Drongtse Monastery

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Drongtse Monastery
Sand mandala. Drongste Gompa 1993.JPG
Sand Mandala, Drongste, 1993.
Chinese transcription(s)
Traditional 重孜寺
Simplified 重孜寺
Drongtse Monastery is located in Tibet
Drongtse Monastery
Drongtse Monastery
Location within Tibet
Coordinates 29°01′08″N 89°27′04″E / 29.019°N 89.451°E / 29.019; 89.451
Monastery information
Location Tsang, Tibet, China
Type Tibetan Buddhist
Sect Gelug

Drongtse Monastery ('Brong rtse; Pinyin: Zhongze) is a Tibetan Buddhist monastery was formerly one of the most important Gelug monasteries in Tsang, Tibet. There was also a chorten there.[1]

Drongtse Monastery, is 19 km northwest of Gyantse and 14 km north of Tsechen Monastery, on the "Southern Friendship Highway" to Shigatse,[2] and just 6 km south of the site of the early Tsi Nesar temples. It was almost totally destroyed during the Cultural Revolution, but has been partially restored since, and the Assembly Hall was rebuilt in the 1980s, though many of the main buildings remain in ruins.[3]

The original four-storied monastery was on a "rocky eminence" about 300 ft (91 m) above the village. The wall was already partly ruined when Sarat Chandra Das visited in 1881. The du-khang or congregation hall, which could seat about eighty monks, contained some very old gilt images including one of Jowo Shakyamuni said to be a copy by an Indian artist of the famous and much-revered image housed at the Jokhang in Lhasa. It also contained a picture of Lozang Gyatso, the 5th Dalai Lama (note: Das wrongly refers to him as the 1st Dalai Lama), being given political power over Tibet by the Mongol conqueror, Güshi Khan, after the king of Tsang was deposed in 1642.[4]

The monastery was, according to some, founded by Lhatsun Chenpo (Je Lha-tsun), and was the birthplace of Lobsang Palden Chophel or the Sengchen ('Lion') Lama.[5]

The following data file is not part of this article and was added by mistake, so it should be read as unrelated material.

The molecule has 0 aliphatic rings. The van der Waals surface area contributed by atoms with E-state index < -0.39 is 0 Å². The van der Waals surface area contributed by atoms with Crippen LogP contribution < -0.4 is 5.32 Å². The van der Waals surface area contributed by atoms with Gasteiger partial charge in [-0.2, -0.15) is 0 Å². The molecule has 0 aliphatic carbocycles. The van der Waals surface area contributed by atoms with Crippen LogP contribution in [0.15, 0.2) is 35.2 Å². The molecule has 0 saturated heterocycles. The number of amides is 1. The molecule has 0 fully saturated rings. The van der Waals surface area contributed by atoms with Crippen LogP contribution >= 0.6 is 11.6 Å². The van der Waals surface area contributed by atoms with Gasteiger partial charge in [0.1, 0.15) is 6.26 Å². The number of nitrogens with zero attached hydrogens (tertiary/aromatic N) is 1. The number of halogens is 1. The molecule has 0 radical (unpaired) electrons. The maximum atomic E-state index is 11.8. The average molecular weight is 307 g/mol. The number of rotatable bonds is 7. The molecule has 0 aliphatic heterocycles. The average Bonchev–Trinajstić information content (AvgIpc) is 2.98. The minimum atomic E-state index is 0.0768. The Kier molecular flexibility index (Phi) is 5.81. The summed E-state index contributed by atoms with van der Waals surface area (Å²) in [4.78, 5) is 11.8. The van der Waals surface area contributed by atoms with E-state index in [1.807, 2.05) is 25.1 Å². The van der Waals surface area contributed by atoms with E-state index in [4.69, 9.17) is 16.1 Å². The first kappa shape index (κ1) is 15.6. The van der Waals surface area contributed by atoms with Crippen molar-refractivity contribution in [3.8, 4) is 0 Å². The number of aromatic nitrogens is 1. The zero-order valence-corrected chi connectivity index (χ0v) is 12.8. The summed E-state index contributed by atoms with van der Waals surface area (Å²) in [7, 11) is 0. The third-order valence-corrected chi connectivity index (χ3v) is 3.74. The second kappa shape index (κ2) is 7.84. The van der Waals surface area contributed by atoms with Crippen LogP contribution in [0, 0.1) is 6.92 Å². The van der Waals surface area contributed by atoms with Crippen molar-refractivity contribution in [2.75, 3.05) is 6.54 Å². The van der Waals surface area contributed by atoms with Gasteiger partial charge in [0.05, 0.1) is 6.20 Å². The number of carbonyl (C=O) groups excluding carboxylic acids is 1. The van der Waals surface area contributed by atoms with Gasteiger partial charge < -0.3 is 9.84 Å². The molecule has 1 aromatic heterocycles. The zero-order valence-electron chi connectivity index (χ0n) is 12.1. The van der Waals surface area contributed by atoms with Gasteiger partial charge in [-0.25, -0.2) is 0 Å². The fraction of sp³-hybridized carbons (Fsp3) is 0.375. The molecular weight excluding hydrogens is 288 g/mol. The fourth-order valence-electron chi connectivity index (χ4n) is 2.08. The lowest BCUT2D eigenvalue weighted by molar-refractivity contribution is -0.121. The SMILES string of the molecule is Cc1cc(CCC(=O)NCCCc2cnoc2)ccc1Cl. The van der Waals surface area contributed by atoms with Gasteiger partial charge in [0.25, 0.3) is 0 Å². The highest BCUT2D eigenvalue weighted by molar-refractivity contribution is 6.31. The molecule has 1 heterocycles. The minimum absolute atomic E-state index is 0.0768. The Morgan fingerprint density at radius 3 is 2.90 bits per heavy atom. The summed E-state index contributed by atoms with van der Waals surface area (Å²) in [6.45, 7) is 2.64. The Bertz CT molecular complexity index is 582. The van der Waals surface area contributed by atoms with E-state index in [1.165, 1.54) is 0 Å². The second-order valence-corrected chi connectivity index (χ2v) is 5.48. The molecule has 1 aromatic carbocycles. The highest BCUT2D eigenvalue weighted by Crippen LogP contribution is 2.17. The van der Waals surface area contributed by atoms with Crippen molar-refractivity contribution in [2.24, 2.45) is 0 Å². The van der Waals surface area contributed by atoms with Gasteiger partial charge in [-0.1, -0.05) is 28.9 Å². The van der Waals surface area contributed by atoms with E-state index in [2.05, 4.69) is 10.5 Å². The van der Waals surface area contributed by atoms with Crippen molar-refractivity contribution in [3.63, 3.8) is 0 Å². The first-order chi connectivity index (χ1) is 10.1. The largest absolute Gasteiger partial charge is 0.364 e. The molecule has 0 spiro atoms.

Other sources attribute the founding in the same year to the yogin and ascetic, Rinchen Gyatso, fulfilling a prophecy of Tsongkhapa. Later on, it was adopted as a branch monastery of Tashilhunpo. There is a small chapel behind the monastery with rock-carved images of Padmasambhava, Tara, Amitayus and other deities.[6]


  1. ^ Dowman (1988), pp. 270-271.
  2. ^ Tibet, p. 171. (2005) Bradley Mayhew and Michael Kohn. 6th Edition. Lonely Planet. ISBN 1-74059-523-8.
  3. ^ Dorje (1999), p. 261.
  4. ^ Das (1902), pp. 77-79.
  5. ^ Tibet, Past and Present: Tibetan Studies 1: PIATS 2000. Proceedings of the Ninth Seminar of the International Association for Tibetan Studies, p. 264 and note 2. Henk Blezer, A. Zadoks. Brill, Leiden 2000, ISBN 90-04-12775-5; ISBN 978-90-04-12775-3.
  6. ^ Dorje (1999), p. 261.


  • Das, Sarat Chandra. (1902). 'Lhasa and Central Tibet. Reprint 1988: Mehra Offset Press, Delhi, pp. 77-79.
  • Dorje, Gyurme. (1999). Footprint Tibet Handbook: with Bhutan, 2nd Edition, p. 261. Footprint Travel Guides. ISBN 1-900949-33-4, ISBN 978-1-900949-33-0.
  • Dowman, Das (1988). The Power-places of Central Tibet: The Pilgrim's Guide. Routledge & Kegan Paul Ltd., London & New York. ISBN 0-7102-1370-0.
  • Mayhew, Bradley and Kohn, Michael Tibet. (2005). 6th Edition. Lonely Planet. ISBN 1-74059-523-8.

Coordinates: 28°57′N 89°32′E / 28.950°N 89.533°E / 28.950; 89.533